In July, 2015, I found out I had anxiety. It was like being handed the keys to my brain. Before that, I felt different than others, but wasn't sure why.
In the past year and a half, I've done a lot of digging and connecting. I've talked to others with anxiety. I've researched and talked to doctors. I've read many books.
The single-most important thing I've learned: anxiety is a physiological response involving hormones released in the body.
Those hormones hit the system in a surge and draw back in time. They can come in one big cresting wave, or many mini waves, but they hit the body the same way a wave hits the beach.
This information has affected me deeply. When the hormones hit, I now ask myself: Can the beach fight the wave?
I know the answer: No.
I've also learned the shaky feeling many people experience after a stress response or panic attack is a sign of the hormone wave receding. It's actually a good thing! We often fear the strange shaky feeling. We should be looking forward its arrival. If we understand what the shakiness means, we can enjoy that another wave is over and our strength remains from our place on the beach.
Accepting the hormone release—navigating the triggers that set it in motion—is how I think of riding The Beautiful Voyager.
I'm not the only one to describe the wave. Barry McDonagh describes it this way in DARE:
Anxiety is nothing more than nervous energy in your body. This energy rises and falls just like waves on the ocean. Think of it as if you're bobbing around in the ocean and every now and then a wave rises up in front of you. When you resist the wave, it tosses you around and scares you, but when you move with it, you ride up and over it and eventually lose your fear of waves...Where you once resisted each and every sensation because your anxious mind thought it was the right thing to do, now you're learning to sit in friendly curiosity, allowing it to be without any desire to stop or control it. So every time you feel a wave of nervous energy, you can bob up and down with it as it rises and falls.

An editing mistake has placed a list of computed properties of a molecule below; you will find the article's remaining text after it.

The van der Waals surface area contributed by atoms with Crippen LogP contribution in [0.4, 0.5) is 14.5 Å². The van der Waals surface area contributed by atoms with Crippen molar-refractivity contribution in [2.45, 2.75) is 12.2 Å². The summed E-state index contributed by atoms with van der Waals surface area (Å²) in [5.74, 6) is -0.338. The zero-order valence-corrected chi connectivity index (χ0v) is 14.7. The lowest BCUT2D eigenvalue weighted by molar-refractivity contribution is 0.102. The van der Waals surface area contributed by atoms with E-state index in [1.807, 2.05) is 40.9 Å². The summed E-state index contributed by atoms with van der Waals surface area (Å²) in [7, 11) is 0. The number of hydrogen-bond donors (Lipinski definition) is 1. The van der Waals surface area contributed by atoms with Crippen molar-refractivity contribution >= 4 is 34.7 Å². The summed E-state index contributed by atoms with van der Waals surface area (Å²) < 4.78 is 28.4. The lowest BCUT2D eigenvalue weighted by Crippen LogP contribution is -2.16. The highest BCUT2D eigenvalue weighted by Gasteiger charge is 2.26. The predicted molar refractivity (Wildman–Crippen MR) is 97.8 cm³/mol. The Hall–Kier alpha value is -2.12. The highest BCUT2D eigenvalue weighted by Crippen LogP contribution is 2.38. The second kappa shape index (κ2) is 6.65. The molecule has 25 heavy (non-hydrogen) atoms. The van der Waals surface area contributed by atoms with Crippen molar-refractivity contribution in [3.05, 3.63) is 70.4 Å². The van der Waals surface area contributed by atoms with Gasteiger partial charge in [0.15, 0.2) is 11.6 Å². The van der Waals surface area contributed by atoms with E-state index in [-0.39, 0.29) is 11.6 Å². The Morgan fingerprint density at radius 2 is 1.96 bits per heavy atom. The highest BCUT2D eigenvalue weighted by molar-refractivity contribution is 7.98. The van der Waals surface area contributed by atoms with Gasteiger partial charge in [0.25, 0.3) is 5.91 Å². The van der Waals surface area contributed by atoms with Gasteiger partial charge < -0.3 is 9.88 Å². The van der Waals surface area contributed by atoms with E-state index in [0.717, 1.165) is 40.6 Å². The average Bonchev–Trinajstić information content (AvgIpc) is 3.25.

Here's an incredible example from Dani Shapiro. She's writing about writing. Listen to the similarities:
During the time devote to your writing, think of the surges of energy coursing through your body as waves. They will come, they will crash over you, and then they will go. You'll still be sitting there. Nothing terrible will have happened. Try not to run from the wave. If, at one moment, you are sitting quietly at your desk and then--fugue state alert--you are suddenly on your knees planting tulips, or perusing your favorite online shopping site, and you don't know how you got there, then the wave has won. We don't want the wave to win. We want to learn to recognize it, accept its power, and even learn to ride it. We want to learn to withstand those wild surges, because everything we need to know, everything valuable, is contained within them.
Responding to the hormone wave with curiosity, openness, and even excitement for the shakes has been my biggest learning to date.
I work so hard on this project. Sometimes I ask myself, "Why are you doing this?"
My answer: "This is how I learned about the wave. It's not how everyone does, but it's how I did. It's worth it."
Originally published Feb 08, 2016. Updated Sept 23, 2016.